Indeedy. Though I am also not sure where Rutt gets 'lest' in his version - unless 'distancing' becomes 'averting' or something. We may just have to wait until Harmen gets to Hexagram 11!
...

I took a quick gander at this story from the Zhangzi. What stood out for me is when Little Quail describes his landing (at the end of his short flight):
'I ... then fall down, flopping and flailing in the midst of the weeds and brambles.'

For me this points out one imporant difference between 'small' and 'great' - that it's not necessarily about quantity (how big one is, how far one travels, how much status or power one has), but it is (or can be) about quality: e.g. how and why do we fly, and how do we land, and is what we're doing - in big or small ways - appropriate for the task / situation at hand.

A few weeks ago I was taking a beach walk (which I do 3-5 times a week) and I saw, for the first time, a Great Blue heron 'flying' in the shallows (but not really a 'crane calling in the shadows').

I usually see them either flying some distance, or standing still (and taking only a few steps), but here one was actually flying short distances, 15-20 feet, through the shallows. (These steps reminded me of the 'steps' we saw astronauts take on TV during the early Moon landings!)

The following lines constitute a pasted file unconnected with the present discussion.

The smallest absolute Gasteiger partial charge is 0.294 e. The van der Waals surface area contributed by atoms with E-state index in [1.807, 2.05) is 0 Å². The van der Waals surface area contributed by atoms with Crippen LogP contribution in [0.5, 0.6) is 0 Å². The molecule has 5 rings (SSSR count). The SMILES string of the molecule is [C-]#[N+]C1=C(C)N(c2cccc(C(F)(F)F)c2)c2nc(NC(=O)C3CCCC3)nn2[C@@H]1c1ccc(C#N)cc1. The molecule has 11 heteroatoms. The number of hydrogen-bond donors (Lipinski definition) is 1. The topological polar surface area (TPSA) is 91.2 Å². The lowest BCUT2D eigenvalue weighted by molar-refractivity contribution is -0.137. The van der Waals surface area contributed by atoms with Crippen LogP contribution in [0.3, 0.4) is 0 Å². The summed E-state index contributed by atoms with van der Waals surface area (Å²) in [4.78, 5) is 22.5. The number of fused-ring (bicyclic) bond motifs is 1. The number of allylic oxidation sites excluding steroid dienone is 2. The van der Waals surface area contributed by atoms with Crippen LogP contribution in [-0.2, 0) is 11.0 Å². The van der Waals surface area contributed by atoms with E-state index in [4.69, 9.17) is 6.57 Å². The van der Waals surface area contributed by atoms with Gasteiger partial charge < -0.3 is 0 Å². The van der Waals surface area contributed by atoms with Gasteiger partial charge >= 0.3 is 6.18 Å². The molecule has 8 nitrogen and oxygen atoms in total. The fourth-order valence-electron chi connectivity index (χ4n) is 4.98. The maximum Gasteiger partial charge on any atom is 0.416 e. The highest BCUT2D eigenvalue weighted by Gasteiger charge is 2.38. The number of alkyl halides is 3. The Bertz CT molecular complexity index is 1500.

And ... at certain times of the year I can also see hundreds, thousands of snow geese overhead making their 3,000 mi (4,800 km) migration along the Pacific Flyaway, between their wintering areas and the Arctic tundra.

So, in comparing these two 'flights' I clearly see that one is far, far (far) longer than the other, but I don't get that either of them is 'greater' or 'smaller' in terms of being appropiate and useful for what they (the geese or the heron) are trying to achieve.

Yes... and that seems a Daoist sort of idea, too, that there's nothing marvellous about being 'great' for the sake of it. Zhuangzi's distinction seems to be about the ability to conceive of big things, though, and think beyond one's own limits. (I think. I'm not sure I've grasped his point.)

Finally, Hilary's post brings to mind the often-posted questions: which 'translation' is right, or good, or correct and also, how do we wade through this vast sea (or cross this raging river) of many and varied translations?

With an empty gourd, of course ;) .
 

IrfanK

Supporter
Clarity Supporter
Joined
Dec 15, 2011
Messages
552
Reaction score
344
I see you didn't find Freeman Crouch's version:

"Leopards gushing in: the wall is levelled.
The Yellow River is not far behind us.
Cowries disappear - the take will be awarded on the road to the centre."
That one would be gorgeous for my image flash cards! I'd really like to get hold of Crouch's translation, but the ebook version is not available on Amazon for purchase in Indonesia. And he doesn't make his email or other contacts readily available. I know he used to be a member here, but I don't think he's been around for a while.